In one episode of “Cosmos” entitled “Hidden in the Light,” host Neil deGrasse Tyson observed that we can never know from where the next genius will arise.
He had just recounted the tale of a young orphan, Joseph von Fraunhofer, who at the age of 12 was toiling as a laborer in a glass foundry. Rescued from his fate by a local prince after being pulled from the rubble following the collapse of his guardian’s home, Fraunhofer gains an education and goes on to discover the spectral lines from which we can determine the chemical composition of all stars from the specific absorption patterns that each element filters from visible light. Even the most driven intellect of the era, Isaac Newton, had failed to take note of this universal encryption of stellar composition.
Tyson poignantly asks, “How many [geniuses] do we leave in the rubble?”
The answer, unfortunately, is far too many. We shall never know how much poorer the world has become as a result of the serendipitous misfortune of potential genius being denied access to an optimal education in a timely fashion. We tend as a society to fixate more on “nature” than “nurture” when debating the topic of education, but Wolfgang Amadeus Mozart may never have discovered his unprecedented talent in the domain of music had he been born to a less doting father.
Children lack the political power to sway the opinions of those who control the pursestrings to the public coffers that fund our schools. Young people do not vote, lobby or contribute to candidates. Responsible adults must advocate and allocate on behalf of children.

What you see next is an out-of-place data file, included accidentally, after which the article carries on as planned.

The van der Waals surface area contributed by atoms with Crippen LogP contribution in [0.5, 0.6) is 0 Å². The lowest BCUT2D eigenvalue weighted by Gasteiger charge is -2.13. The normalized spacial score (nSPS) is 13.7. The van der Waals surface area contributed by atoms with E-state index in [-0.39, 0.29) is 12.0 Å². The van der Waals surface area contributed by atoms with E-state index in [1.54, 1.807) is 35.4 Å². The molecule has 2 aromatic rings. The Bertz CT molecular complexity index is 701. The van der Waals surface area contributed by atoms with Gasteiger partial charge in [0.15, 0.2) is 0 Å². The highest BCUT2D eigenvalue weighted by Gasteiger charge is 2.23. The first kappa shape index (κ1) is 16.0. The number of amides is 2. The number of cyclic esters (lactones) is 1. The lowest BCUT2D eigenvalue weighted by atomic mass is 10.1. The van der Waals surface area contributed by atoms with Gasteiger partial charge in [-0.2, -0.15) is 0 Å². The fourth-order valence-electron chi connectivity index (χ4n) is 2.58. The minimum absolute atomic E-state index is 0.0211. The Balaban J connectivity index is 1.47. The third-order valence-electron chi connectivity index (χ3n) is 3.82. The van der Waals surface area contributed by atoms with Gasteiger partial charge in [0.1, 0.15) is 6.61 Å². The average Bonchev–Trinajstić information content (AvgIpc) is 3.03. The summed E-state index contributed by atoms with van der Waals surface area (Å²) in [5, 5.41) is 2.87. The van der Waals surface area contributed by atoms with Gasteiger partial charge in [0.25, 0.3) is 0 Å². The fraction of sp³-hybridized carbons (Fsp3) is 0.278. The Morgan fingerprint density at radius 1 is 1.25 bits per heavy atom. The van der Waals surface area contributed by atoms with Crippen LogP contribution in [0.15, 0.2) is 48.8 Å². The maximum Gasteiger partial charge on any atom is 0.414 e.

Children do not choose the circumstances to which they are born, the intellectual gifts with which they are blessed or the speed of their maturation. Reasonable adults must shoulder the burden of catering to the needs of the next generation.
In instances where domiciles furnish insufficient nurturing, for whatever reason, it falls to teachers to note these qualities and deliver individualized supports for the appropriate stage of development. Please note that such feats are far easier said than accomplished.
Teachers require a reasonable caseload to carry out such responsibilities. Inadequacy of facilities and excessive workload lead to three harmful outcomes for too many in the teaching force: early flight from the profession, the quest for more favorable venues to practice our craft or, worse, the gradual descent into cynicism. We owe it to children to reverse these trends.
Maximizing the potential that resides in every child is a moral imperative for every community in the postindustrial age of information. Unless, of course, we are content with the triage model of education where only the most advantaged children are furnished the opportunity to escape the rubble.
[The original version of the Commentary appeared in the now defunct Prince George’s Gazette on May 22, 2014. ]